Monday, 16 August 2010
Night falls on Recife in a soft blaze of burgundy and ochre and once again Santa Cruz are staring into the abyss. The team have not won a home game in national competition in over two years and they are drawing now with Potiguar, a team from Mossoro in Rio Grande Do Norte. When Santa played in Mossoro earlier this year the game was delayed for twenty five minutes because someone had supposedly stolen electric cable from one of the floodlight towers, though no-one really believed the story and assumed that Potiguar did not have enough money to buy the cable in the first place.
Potiguar have not won a game in this year´s Serie D. Santa have won one and if they do not win today they will be eliminated from the competition because their main rivals, Confianca from the state of Sergipe, are winning against CSA, who have already qualified for the next phase. Serie D is structured like the World Cup though it is not like the World Cup in any other way other than that both are competitions that involve football.
There are about thirty minutes left and it is goaless and I make my way up to the very top of the big concrete bowl of Arruda and I look out over the city. From here I can see far away in the darkness the lights of Olinda up on the hill and also the docks and further out ships strung out along the horizon. Below me there are 30,000 people crammed into the lower deck of the stadium and all of them are screaming and staring up at the sky and crossing themselves and covering their eyes because they cannot believe that it is going to end like this again. I watch the ambulance crews racing round the perimeter of the stadium pulling out people for whom it has all become too much. In a spell of about three minutes I count six. The wind is swirling round the stadium and carries flurries of ticker tape back and forth above the players´ heads. The banners of Santa´s torcida organizada, the Inferno Coral, are hung upside down in protest at the team´s incompetence.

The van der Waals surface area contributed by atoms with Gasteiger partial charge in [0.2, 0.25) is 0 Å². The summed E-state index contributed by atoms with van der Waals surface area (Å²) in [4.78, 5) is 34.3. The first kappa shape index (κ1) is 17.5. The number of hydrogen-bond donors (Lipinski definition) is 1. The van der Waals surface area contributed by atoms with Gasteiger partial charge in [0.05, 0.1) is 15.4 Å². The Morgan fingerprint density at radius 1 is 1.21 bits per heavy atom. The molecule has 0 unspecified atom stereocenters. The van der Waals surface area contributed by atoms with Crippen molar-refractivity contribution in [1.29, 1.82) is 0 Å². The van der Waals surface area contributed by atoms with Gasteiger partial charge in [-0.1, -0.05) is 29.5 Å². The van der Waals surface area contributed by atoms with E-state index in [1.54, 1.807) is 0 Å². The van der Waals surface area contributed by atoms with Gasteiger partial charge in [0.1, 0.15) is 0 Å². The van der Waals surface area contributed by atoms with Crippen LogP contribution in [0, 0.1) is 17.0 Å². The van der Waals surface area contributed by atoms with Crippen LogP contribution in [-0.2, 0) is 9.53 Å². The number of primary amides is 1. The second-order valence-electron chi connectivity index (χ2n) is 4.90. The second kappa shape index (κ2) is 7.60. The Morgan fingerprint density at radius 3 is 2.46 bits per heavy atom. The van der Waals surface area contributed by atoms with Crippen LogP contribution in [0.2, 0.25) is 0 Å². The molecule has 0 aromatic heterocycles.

I have lived in Recife for three years and I have been watching football matches for twenty eight years and I have never felt so much desperation and so much love and so much hate for a football team in the one place. This is Santa's second year in Serie D and no-one can bear the thought of a third. The team have already missed a penalty and a hundred or so other chances and things are desperate so I risk a quick glance up at the sickle shaped moon and in that moment Elvis crosses from the left and Joelson heads home and the place explodes with a great gust of joy and relief.
Then comes the remarkable news that Confianca are first drawing and then losing to CSA. Towards the end Santa score another and two Potiguar players are sent off. After the second goal and then at the end the great gust of emotion comes again and then all of us, exhausted, head off to drink and talk and remember the game. Santa meanwhile have not achieved anything much except win at home against poorer opposition but perhaps that is achievement in itself.
Now they need only a draw against CSA in the last group game to qualify for the second round and after that they will need to survive four more rounds of knockout games and then they will be promoted to Serie C, which again is not much but is a lot better than Serie D which is probably the most awful and terrible and dispiriting and impoverished football competition in the world.